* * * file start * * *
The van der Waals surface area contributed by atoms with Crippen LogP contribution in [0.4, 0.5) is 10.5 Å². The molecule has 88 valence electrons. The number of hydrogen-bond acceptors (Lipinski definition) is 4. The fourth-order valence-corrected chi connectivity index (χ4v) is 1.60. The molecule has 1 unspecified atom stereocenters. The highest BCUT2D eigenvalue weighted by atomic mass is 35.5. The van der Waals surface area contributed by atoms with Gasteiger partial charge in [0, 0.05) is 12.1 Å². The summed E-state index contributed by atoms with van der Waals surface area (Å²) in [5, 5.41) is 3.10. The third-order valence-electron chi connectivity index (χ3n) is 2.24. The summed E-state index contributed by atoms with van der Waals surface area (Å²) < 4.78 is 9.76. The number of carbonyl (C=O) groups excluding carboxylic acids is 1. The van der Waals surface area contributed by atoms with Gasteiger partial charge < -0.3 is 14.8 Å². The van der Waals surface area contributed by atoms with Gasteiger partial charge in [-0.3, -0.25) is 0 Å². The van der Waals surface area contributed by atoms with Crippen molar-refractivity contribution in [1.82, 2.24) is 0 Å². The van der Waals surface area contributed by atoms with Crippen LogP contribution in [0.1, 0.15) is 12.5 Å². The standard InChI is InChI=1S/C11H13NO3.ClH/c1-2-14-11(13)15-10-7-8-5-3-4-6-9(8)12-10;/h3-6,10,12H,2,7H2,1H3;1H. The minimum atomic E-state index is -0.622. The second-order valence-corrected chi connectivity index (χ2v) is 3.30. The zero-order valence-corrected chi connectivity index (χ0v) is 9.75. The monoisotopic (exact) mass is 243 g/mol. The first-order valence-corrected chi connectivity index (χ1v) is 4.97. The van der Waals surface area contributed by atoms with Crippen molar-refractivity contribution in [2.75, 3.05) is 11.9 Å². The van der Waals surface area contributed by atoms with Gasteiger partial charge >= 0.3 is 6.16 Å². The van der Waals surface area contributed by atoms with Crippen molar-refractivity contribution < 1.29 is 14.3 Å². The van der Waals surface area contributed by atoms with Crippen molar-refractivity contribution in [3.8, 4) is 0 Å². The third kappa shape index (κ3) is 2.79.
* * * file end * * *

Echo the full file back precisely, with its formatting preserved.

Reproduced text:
The van der Waals surface area contributed by atoms with Crippen LogP contribution in [0.4, 0.5) is 10.5 Å². The molecule has 88 valence electrons. The number of hydrogen-bond acceptors (Lipinski definition) is 4. The fourth-order valence-corrected chi connectivity index (χ4v) is 1.60. The molecule has 1 unspecified atom stereocenters. The highest BCUT2D eigenvalue weighted by atomic mass is 35.5. The van der Waals surface area contributed by atoms with Gasteiger partial charge in [0, 0.05) is 12.1 Å². The summed E-state index contributed by atoms with van der Waals surface area (Å²) in [5, 5.41) is 3.10. The third-order valence-electron chi connectivity index (χ3n) is 2.24. The summed E-state index contributed by atoms with van der Waals surface area (Å²) < 4.78 is 9.76. The number of carbonyl (C=O) groups excluding carboxylic acids is 1. The van der Waals surface area contributed by atoms with Gasteiger partial charge < -0.3 is 14.8 Å². The van der Waals surface area contributed by atoms with Gasteiger partial charge in [-0.3, -0.25) is 0 Å². The van der Waals surface area contributed by atoms with Crippen molar-refractivity contribution in [1.82, 2.24) is 0 Å². The van der Waals surface area contributed by atoms with Crippen LogP contribution in [0.1, 0.15) is 12.5 Å². The standard InChI is InChI=1S/C11H13NO3.ClH/c1-2-14-11(13)15-10-7-8-5-3-4-6-9(8)12-10;/h3-6,10,12H,2,7H2,1H3;1H. The minimum atomic E-state index is -0.622. The second-order valence-corrected chi connectivity index (χ2v) is 3.30. The zero-order valence-corrected chi connectivity index (χ0v) is 9.75. The monoisotopic (exact) mass is 243 g/mol. The first-order valence-corrected chi connectivity index (χ1v) is 4.97. The van der Waals surface area contributed by atoms with Crippen molar-refractivity contribution in [2.75, 3.05) is 11.9 Å². The van der Waals surface area contributed by atoms with Gasteiger partial charge >= 0.3 is 6.16 Å². The van der Waals surface area contributed by atoms with Crippen molar-refractivity contribution < 1.29 is 14.3 Å². The van der Waals surface area contributed by atoms with Crippen molar-refractivity contribution in [3.8, 4) is 0 Å². The third kappa shape index (κ3) is 2.79.